An Offensive Truth

This post has been in the making for a while; just sitting gathering dust in my “drafts” folder. I’ve been hemming and hawing over posting it because it’s inconvenient, and it’s uncomfortable, and it’s just downright offensive – if it’s personally applicable that is. Everyone who knows me could attest to the fact that I do not shy away from speaking boldly for the sake of not being offensive to some, but this was different somehow.

Then a few days ago a friend of mine wrote a post very similar to this one, and it had virtually echoed a conversation I had just had to a point where I still don’t believe she wasn’t eavesdropping (kidding, Michelle!) But it served as very clear confirmation from the Lord. I realized that these were the hard things about Christianity, but they were the things that needed to be addressed in such a big way.

In modern day Christianity there currently exists a band-aid; a pretty, sticky, designer band-aid, that’s attempting to cover a rotten and festering wound. They’re doing anything they can to avoid the source of the infection deep below the surface. I suppose at the core of it you could call the problem “compromise”, but given the state of things that just seems too tame. A more appropriate description would be something like “deception” or “negligence” or “selfishness.” It’s truly an epidemic in America. Christians living in unapologetic sin with complete disregard for their actions; they keep words like like “grace,” “forgiveness,” and “love” in their vocabulary arsenal for a quick justification should the need arise.

But this isn’t right. It isn’t the way a Christian should live, and I would dare say that it isn’t the way a Christian can live.

There were some verses I read recently that began my study of this, and I believe it sums the whole issue up perfectly. 1 John chapter 2 verses 3 – 6

“And by this we know that we have come to know him, if we keep his commandments. Whoever says “I know him” but does not keep his commandments is a liar, and the truth is not in him, but whoever keeps his word, in him truly the love of God is perfected. By this we may know that we are in him: whoever says he abides in him ought to walk in the same way in which he walked.”

These are just three small verses, but oh, are they heavy. In order to really grasp the fullness behind this we have to break it down.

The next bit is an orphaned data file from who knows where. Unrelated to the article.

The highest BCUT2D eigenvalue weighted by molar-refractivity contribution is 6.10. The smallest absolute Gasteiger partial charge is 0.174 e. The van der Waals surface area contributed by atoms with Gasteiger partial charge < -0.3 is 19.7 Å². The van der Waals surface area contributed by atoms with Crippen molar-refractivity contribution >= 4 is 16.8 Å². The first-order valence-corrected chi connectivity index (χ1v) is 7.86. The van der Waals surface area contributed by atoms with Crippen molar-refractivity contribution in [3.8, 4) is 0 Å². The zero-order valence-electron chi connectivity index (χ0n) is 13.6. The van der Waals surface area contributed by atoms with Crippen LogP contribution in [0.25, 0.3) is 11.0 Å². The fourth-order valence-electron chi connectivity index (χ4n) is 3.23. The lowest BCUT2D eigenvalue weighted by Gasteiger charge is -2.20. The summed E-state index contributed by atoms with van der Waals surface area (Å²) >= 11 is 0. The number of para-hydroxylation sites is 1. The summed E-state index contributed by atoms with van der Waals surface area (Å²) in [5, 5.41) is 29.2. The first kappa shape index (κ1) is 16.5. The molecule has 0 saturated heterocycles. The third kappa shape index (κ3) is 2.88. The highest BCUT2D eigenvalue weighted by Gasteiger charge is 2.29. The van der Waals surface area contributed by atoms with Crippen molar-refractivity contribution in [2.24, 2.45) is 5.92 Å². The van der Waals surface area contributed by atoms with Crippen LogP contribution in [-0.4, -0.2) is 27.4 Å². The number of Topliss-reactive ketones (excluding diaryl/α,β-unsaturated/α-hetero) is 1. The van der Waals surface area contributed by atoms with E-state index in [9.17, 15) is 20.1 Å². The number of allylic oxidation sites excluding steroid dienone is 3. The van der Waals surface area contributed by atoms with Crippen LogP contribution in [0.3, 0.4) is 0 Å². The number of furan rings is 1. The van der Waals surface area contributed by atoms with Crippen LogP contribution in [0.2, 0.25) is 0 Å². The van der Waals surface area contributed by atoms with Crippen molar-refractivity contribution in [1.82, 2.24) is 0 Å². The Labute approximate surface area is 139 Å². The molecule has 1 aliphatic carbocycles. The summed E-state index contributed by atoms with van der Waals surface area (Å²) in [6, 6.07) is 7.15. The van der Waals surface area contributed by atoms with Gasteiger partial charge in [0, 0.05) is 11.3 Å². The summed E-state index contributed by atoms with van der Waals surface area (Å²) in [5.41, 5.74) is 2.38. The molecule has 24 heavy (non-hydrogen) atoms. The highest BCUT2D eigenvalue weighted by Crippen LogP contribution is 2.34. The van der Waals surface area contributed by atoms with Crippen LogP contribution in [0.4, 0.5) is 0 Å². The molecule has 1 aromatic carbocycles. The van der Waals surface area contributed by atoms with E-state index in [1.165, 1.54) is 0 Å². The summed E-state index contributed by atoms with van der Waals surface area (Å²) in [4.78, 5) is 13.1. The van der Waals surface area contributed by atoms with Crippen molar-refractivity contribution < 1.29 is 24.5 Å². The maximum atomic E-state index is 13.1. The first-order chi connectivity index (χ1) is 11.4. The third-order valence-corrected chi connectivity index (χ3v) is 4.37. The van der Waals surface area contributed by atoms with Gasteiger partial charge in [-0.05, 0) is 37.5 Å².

Verse 3 – And by this we know that we have come to know him, if we keep his commandments

John is telling us something here, and we need to pay attention. How do we know that we know the Lord? If we keep his commandments. Not because we keep them, and not if you have warm fuzzy feelings in your heart, but if we keep his commandments. This symbolizes so many things. Firstly, this is kind of like saying “Put your money where your mouth is” or “The proof is in the pudding,” because being a follower of Jesus is first and foremost a choice. We can say we know Him all we want to, but it’s nothing more than lip service if we do not continue to choose Him. Imagine you have a friend who tells you that you are their most important friend, but then they never call you, they bad mouth you behind your back, and you get stood up on lunch dates. It wouldn’t take an astrophysicist to figure out that you are clearly not the most important person to them. Our relationship with our God is no different. A relationship with Christ is not a matter of the tongue, it is a matter of the heart.

Secondly, knowing Jesus is important. Really, really important. Why? Because of Matthew 7:21 – 23; “Not everyone who says to me, ‘Lord, Lord,’ will enter the kingdom of heaven, but the one who does the will of my Father who is in heaven. On that day many will say to me, ‘Lord, Lord, did we not prophesy in your name, and cast out demons in your name, and do many mighty works in your name?’ And then will I declare to them, ‘I never knew you; depart from me, you workers of lawlessness'” Lip service does not get us eternity. Only knowing Jesus will do that, He says so in red ink, and as we just read in the above verses we know that if we know Him we keep His commandments.

Verse 4 – Whoever says “I know him” but does not keep his commandments is a liar, and the truth is not in him